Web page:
SANTA CRUZ, St Elizabeth — Clarendon College remained on course to secure a 10th ISSA/Digicel daCosta Cup title as they booked a date with first-time finalists Central High in what will be an all-Clarendon affair.
Both registered identical 5-4 sudden-death penalty victories over the Manning's School and Manchester High after playing out 1-1 stalemates in their respective semi-finals at the St Elizabeth Technical High Sports Complex on Wednesday.
Clarendon College, who won nine titles between 1977 and 2019, came from behind against last season's beaten finalists Manning's, who went in front through Jhamaleek Porter's 15th minute strike, which was later cancelled out by Keheim Dixon (52nd).
After Malachi Douglas dashed the first kick, Dixon, Okeemo Jones, Christopher Hull and Devonti Hodges made no mistakes from the 12-yard spot, while Deandrae Gallimore buried the sudden-death kick to ensure Clarendon College's unbeaten record remained intact heading into Next Saturday's finale.
Abeena Wallace, Rushawn Graham, Shamar Hamilton and Javin Williams successfully converted for Mannings High, as Devonte Rodney and Kajaye Williams had their efforts kept out by Romeo Daniels in goal for Clarendon College.
Meanwhile, Central and Manchester High, who were meeting for the second time this season, again failed to separate themselves in an entertaining contest.
Captain Dylane Clarke fired Central in front in the 24th monute, but Manchester replied through a well-taken 54th-minute penalty from substitute Nickoy Bartley.
In the shootout, Central converted their first four kicks courtesy of Javel Barnes, Stephen Hamilton, Nathaniel Howe and Rohan Lynch, before Emory Ayton had what should have been the winning kick saved. It took captain Clarke to spare his blushes as he converted in sudden death.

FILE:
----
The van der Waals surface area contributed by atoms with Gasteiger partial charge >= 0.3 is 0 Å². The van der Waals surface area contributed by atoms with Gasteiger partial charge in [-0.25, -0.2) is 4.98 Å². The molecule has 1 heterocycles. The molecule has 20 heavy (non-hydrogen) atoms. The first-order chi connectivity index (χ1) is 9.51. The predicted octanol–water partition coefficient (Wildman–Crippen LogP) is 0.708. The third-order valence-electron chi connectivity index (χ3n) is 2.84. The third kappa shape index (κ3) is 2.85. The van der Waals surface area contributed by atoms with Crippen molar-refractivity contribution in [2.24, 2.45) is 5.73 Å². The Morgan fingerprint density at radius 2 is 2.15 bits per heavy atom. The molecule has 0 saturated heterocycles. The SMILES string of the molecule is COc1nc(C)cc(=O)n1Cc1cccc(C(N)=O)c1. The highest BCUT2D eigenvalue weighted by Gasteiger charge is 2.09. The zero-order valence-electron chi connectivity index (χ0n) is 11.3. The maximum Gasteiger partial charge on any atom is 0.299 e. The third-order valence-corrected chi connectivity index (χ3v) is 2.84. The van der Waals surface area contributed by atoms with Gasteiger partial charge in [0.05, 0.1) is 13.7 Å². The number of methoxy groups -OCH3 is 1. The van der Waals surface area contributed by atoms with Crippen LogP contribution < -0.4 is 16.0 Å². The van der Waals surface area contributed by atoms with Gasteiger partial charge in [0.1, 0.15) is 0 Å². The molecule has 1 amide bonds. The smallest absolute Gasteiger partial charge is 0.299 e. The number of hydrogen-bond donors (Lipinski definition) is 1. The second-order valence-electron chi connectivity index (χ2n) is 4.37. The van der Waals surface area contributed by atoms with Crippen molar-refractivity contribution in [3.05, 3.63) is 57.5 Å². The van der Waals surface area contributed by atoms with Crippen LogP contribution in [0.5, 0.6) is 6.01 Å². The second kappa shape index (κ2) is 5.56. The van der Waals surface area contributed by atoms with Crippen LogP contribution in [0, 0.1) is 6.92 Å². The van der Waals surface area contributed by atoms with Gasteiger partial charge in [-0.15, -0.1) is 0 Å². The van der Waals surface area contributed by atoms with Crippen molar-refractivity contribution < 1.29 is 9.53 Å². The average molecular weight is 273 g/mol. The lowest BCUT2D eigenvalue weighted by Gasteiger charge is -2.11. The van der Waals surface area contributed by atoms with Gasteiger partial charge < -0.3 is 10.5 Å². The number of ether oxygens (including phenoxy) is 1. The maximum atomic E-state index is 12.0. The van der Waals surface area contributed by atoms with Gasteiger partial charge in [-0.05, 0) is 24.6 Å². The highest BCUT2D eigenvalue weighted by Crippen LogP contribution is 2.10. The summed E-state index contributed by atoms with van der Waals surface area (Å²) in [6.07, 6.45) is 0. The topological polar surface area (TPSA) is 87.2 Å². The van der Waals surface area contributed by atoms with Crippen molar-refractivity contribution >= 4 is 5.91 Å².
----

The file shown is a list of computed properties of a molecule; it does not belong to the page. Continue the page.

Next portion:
Before that, Manchester had converted through Yarek Carnegie, Adrian Campbell, Shaquiel Campbell and Jhaeem Bryan, with Seijii Ashman saying his effort and Tyrese Douglas having his sudden death kick saved.
Central High Head Coach Jermaine Douglas lauded his team's grit in getting the job done to set up the derby. The best placing prior to this season was a quarter-final spot in 2012.
"I'm overjoyed, I'm happy for the boys and for the community. These young guys have worked hard, they have put in the work all season and they are now reaping the rewards," Douglas said in a post-game interview.
"It is always a good thing when you have a derby at any level but especially in a final it's even more exciting and so we are looking forward to it," he added.
Douglas's Central High started what was a repeat of their round-of-16 meeting with Manchester, which ended 1-1, on the back foot, but later found themselves in front against the run of play.
On what was their first real attack of the feature game, Clarke fired home from a rebound after Rhajay Lewin's header from Howe's weighted cross was parried by Shamar Commock in goal for Manchester.
Manchester mounted a rally and should have pulled level in the 35th when Roshaun Reynolds was felled inside the danger area. However, Carnegie fired the 12-yard kick onto the woodwork.
But the towering player sporting the number 11 jersey redeemed himself on the resumption when he won a penalty nine minutes in for Bartley to step up and convert.
Both teams threw some weight in attack as they hunt the deciding goal, but it was Manchester who had the better of chances which they failed to capitalise on and later paid for their profligacy in the shootout to again fall by the wayside at this stage, like they did in 2015.
Earlier, Mannings came out in their usual spirited manner and eventually broke the deadlock when Porter was allowed too much time and space at the top of the 18-yard box to fire past the hapless Romeo Daniels in goal for Clarendon College.
Though the score went unchanged at the break, the Westmoreland-based Manning's had very few answers to Clarendon College's consistent pressure in the push for the equaliser.
It inevitably came seven minutes after the break when Okeemo Jones' weighted cross was headed down by Keheim Dixon and into the net after being fumbled by custodian Ashawni Campbell.
From there it was all Clarendon College, who had squandered numerous opportunities to win it in regulation time, but instead rode their fortunes into the dreaded penalties where they prevailed.
— Sherdon Cowan